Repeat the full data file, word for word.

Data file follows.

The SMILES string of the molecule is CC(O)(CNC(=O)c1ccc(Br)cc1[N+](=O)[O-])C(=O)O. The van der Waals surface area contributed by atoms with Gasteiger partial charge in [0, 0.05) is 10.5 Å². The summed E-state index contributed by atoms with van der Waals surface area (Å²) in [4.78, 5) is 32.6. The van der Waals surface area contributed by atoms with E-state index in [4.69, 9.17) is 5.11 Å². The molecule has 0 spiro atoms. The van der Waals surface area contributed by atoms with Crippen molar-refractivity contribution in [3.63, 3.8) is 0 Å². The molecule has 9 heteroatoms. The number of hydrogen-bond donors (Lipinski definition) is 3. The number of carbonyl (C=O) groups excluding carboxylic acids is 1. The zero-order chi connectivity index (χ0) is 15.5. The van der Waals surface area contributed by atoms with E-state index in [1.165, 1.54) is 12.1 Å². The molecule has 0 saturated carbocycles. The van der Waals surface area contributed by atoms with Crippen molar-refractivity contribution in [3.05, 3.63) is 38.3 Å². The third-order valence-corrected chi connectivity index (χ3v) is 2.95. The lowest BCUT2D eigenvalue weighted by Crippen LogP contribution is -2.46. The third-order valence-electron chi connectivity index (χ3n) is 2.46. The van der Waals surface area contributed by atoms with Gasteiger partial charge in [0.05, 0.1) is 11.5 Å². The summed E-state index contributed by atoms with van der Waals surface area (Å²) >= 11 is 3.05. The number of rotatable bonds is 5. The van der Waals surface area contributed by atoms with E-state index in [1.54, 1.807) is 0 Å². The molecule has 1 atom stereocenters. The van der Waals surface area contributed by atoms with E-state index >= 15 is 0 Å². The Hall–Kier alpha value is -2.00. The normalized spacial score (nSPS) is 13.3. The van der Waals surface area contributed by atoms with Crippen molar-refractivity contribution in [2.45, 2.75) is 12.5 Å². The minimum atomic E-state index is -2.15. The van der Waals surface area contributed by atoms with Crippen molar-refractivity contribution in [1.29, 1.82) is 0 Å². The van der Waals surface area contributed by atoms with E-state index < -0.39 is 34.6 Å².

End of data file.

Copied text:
The SMILES string of the molecule is CC(O)(CNC(=O)c1ccc(Br)cc1[N+](=O)[O-])C(=O)O. The van der Waals surface area contributed by atoms with Gasteiger partial charge in [0, 0.05) is 10.5 Å². The summed E-state index contributed by atoms with van der Waals surface area (Å²) in [4.78, 5) is 32.6. The van der Waals surface area contributed by atoms with E-state index in [4.69, 9.17) is 5.11 Å². The molecule has 0 spiro atoms. The van der Waals surface area contributed by atoms with Crippen molar-refractivity contribution in [3.63, 3.8) is 0 Å². The molecule has 9 heteroatoms. The number of hydrogen-bond donors (Lipinski definition) is 3. The number of carbonyl (C=O) groups excluding carboxylic acids is 1. The zero-order chi connectivity index (χ0) is 15.5. The van der Waals surface area contributed by atoms with E-state index in [1.165, 1.54) is 12.1 Å². The molecule has 0 saturated carbocycles. The van der Waals surface area contributed by atoms with Crippen molar-refractivity contribution in [3.05, 3.63) is 38.3 Å². The third-order valence-corrected chi connectivity index (χ3v) is 2.95. The lowest BCUT2D eigenvalue weighted by Crippen LogP contribution is -2.46. The third-order valence-electron chi connectivity index (χ3n) is 2.46. The van der Waals surface area contributed by atoms with Gasteiger partial charge in [0.05, 0.1) is 11.5 Å². The summed E-state index contributed by atoms with van der Waals surface area (Å²) >= 11 is 3.05. The number of rotatable bonds is 5. The van der Waals surface area contributed by atoms with E-state index in [1.54, 1.807) is 0 Å². The molecule has 1 atom stereocenters. The van der Waals surface area contributed by atoms with E-state index >= 15 is 0 Å². The Hall–Kier alpha value is -2.00. The normalized spacial score (nSPS) is 13.3. The van der Waals surface area contributed by atoms with Crippen molar-refractivity contribution in [2.45, 2.75) is 12.5 Å². The minimum atomic E-state index is -2.15. The van der Waals surface area contributed by atoms with Crippen molar-refractivity contribution in [1.29, 1.82) is 0 Å². The van der Waals surface area contributed by atoms with E-state index < -0.39 is 34.6 Å².